English: Romeo and Juliet Act V

What was Romeo’s dream? He dreamed that Juliet came and found him dead but brought him back to life with a kiss.
Who is Balthasar, and what news does he bring to Mantua? Balthasar is Romeo’s servant. He brings news of Juliet’s death.
After Romeo learns of Juliet’s death, what does he say? (Lines 25-27) He angrily challenges fate, which has caused him so much grief.
Why does Balthasar encourage Romeo to slow down? He knows that Romeo has acted with rashness before and wishes to slow down the bad consequences.
What is the significance of Romeo saying “No matter” after Balthasar says that he has no letters from the friar? It DOES matter because there ARE letters coming from the friar that explain that she isn’t really dead.
What is the meaning of Romeo’s lines when he says “Well, Juliet, I will lie with thee tonight”? He is going to travel to Verona and kill himself in the tomb.
What is the apothecary’s shop like? Stuffed tortoises and alligators are hung from the ceiling along with fish skins. Empty boxes, earthen pots, animal bladders (used for storing stuff), musty seeds, remnants of thread, and rose-cakes are spread across the shop to form the illusion that he has more belongings than he actually owns.
What is the apothecary like? He is a meager, poor pharmacist. He is starved to skin and bones, is wearing ragged clothes, and has thick, bushy eyebrows.
What does Romeo want to buy from the apothecary? A strong, deadly poison. (“As will disperse itself through all the veins… as violently as hasty powder [gunpowder] fired doth hurry from a fatal cannon’s womb.”)
Why doesn’t the apothecary want to sell Romeo the poison at first? The law says that the penalty for selling poison like that is death.
How does Romeo convince the apothecary to sell him the poison? The apothecary is very poor and needs the money, or he will die anyways.
How can gold be worse than poison? Gold can corrupt a person until it is all they desire. It can separate people groups, relationships, families. (Maybe a dispute over money started the feud between the Montagues and Capulets.)
What type of poison did Romeo want? Something strong and quick that will kill him with the same quickness as if he were hit by a cannonball. The apothecary tells him that the poison he is giving Romeo would kill him immediately even if he had the strength of 20 men.
What do we find out about Friar Laurence’s letter to Romeo? It didn’t make it to Mantua.
Why didn’t the letter get delivered? It didn’t even leave Verona. The friar who was supposed to take it (Friar John) had been caring for people who supposedly had the plague, so “health officials” (I don’t know if that is really the proper term for that type of person in medieval times) locked him up in a quarantine and wouldn’t allow him to leave Verona for fear of the plague spreading.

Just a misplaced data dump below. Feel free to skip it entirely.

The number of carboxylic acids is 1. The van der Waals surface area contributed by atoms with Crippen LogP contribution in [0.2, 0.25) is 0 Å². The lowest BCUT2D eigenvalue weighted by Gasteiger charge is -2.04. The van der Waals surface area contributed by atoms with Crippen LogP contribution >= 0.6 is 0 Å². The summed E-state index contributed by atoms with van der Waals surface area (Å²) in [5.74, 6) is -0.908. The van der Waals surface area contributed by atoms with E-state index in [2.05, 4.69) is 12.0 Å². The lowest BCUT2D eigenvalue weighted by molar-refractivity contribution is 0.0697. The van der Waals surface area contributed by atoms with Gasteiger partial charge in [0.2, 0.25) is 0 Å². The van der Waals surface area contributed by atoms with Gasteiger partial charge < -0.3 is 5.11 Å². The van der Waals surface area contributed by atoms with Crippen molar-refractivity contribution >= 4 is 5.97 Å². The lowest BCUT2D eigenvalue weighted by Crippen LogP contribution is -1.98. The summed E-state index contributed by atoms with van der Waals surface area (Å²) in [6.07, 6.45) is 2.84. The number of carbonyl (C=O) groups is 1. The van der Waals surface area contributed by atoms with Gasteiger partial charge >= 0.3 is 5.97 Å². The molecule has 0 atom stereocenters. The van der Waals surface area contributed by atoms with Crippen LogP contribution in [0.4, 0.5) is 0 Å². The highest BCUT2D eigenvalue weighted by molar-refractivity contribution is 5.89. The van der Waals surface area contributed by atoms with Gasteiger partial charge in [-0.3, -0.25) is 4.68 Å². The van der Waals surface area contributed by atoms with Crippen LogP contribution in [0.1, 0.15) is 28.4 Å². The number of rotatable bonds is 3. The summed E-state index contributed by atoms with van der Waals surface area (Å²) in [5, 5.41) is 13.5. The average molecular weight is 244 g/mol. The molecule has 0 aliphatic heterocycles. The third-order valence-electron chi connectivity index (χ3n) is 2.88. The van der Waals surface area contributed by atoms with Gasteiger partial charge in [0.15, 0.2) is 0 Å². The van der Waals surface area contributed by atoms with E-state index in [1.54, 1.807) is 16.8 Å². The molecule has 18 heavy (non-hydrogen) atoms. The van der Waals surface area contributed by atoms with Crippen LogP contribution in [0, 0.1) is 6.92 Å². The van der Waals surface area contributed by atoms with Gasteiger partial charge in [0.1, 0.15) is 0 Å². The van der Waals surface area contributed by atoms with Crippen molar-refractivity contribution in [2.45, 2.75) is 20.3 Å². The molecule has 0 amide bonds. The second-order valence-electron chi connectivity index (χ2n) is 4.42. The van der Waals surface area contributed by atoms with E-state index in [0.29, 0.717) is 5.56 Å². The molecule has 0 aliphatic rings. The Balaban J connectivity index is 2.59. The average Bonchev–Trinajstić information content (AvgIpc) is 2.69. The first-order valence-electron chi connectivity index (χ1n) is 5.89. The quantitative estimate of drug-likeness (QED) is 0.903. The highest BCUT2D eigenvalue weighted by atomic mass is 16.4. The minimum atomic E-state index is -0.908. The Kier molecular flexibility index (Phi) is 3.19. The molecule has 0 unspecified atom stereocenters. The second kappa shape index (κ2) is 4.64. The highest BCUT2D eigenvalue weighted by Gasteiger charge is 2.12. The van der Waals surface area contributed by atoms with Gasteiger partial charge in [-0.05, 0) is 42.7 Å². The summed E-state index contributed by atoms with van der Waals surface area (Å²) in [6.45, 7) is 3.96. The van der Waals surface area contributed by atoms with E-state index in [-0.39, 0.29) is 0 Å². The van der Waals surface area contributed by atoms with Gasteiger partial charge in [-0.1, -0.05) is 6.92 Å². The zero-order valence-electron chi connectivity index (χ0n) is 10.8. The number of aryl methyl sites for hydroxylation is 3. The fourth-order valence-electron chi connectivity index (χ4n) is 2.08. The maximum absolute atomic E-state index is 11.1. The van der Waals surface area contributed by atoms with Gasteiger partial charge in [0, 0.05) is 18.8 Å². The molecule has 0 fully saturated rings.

Where is friar headed with a crowbar? To break into the Capulet’s tomb to save Juliet when she wakes.
Why has Paris come to the tomb? To pay his last respects to Juliet and strew flowers at the tomb.
Why has Romeo come to the tomb? To kill himself once he is with Juliet.
What did Romeo write in the note to his father? He wrote about the love and marriage between him and Juliet, the tidings of her death, and that he bought a deadly poison from an apothecary so that he could kill himself and lie with Juliet forever.
What threat does Romeo give Balthasar? Romeo will rip Balthasar apart, limb for limb, and scatter his various body parts around the churchyard if Balthasar dares interfere in the course of events that are about to take place.
What does Romeo compare the tomb to? A hateful stomach (in which Juliet is the fairest morsel and Romeo is about to join as more food.)
What happens in the confrontation between Paris and Romeo? Paris believes Romeo has come to cause mischief, despite Romeo’s protestations against this. Paris draws his sword, and they fight until Romeo kills Paris.
What is Paris’ final request, and does Romeo honor it? To be laid beside Juliet. Yes, Romeo honors it.
Why might Romeo have honored Paris’s request? He might have respected Paris’s desire to love and protect Juliet, sympathized in their shared grief and pain, or his knowledge that he was walking to his own death might have made him more compassionate.
Summarize Romeo’s soliloquy before he takes the poison. He discovers that the man he just killed is Paris. He vaguely remembers that Paris was supposed to marry Juliet and brings Paris in to lie beside Juliet. Her beauty lights up the tomb. He reflects on the fact that death has had no effect on her and wonders if Death is keeping her their as its lover. He asks Tybalt for forgiveness and says that the hand that killed him will now kill it’s own body (which will avenge Tybalt.) He says he will not allow death to be Juliet’s husband but will stay with her forever. He calls death down upon himself and drinks the poison before dying quickly.
What does Romeo compare himself to before he takes the poison? The pilot of a ship that crashes on rocks because he is so sick and weary. (This parallels the image of Juliet being a ship in her ocean of tears.)
Who enters the churchyard immediately after Romeo drinks the poison? Friar Laurence
When Juliet awakens, what are three things Friar tells her? – he fears that God or fate has thwarted their plans- both Paris and Romeo lie there dead- he will take her to a convent and she can become a nun
Why is friar anxious to leave the tomb? The watchman is coming, and Juliet is supposed to be dead (seeing her alive could cause quite a stir.) Furthermore, both Romeo and Paris are dead, and it would look suspicious for Friar to be there at that hour of the night in a tomb with a crowbar and standing over two newly dead bodies.
What are Lord and Lady Capulet’s reactions to the events? They are confused, shocked, horrified, and overcome with grief. They say that Romeo’s dagger missed it’s sheath and instead is thrust into Juliet’s heart. They don’t understand how she can be so newly dead and bleeding out.
What do we find out has happened to Lady Montague, and what caused this? She has died of the grief caused by Romeo’s banishment. (She died of a broken heart.)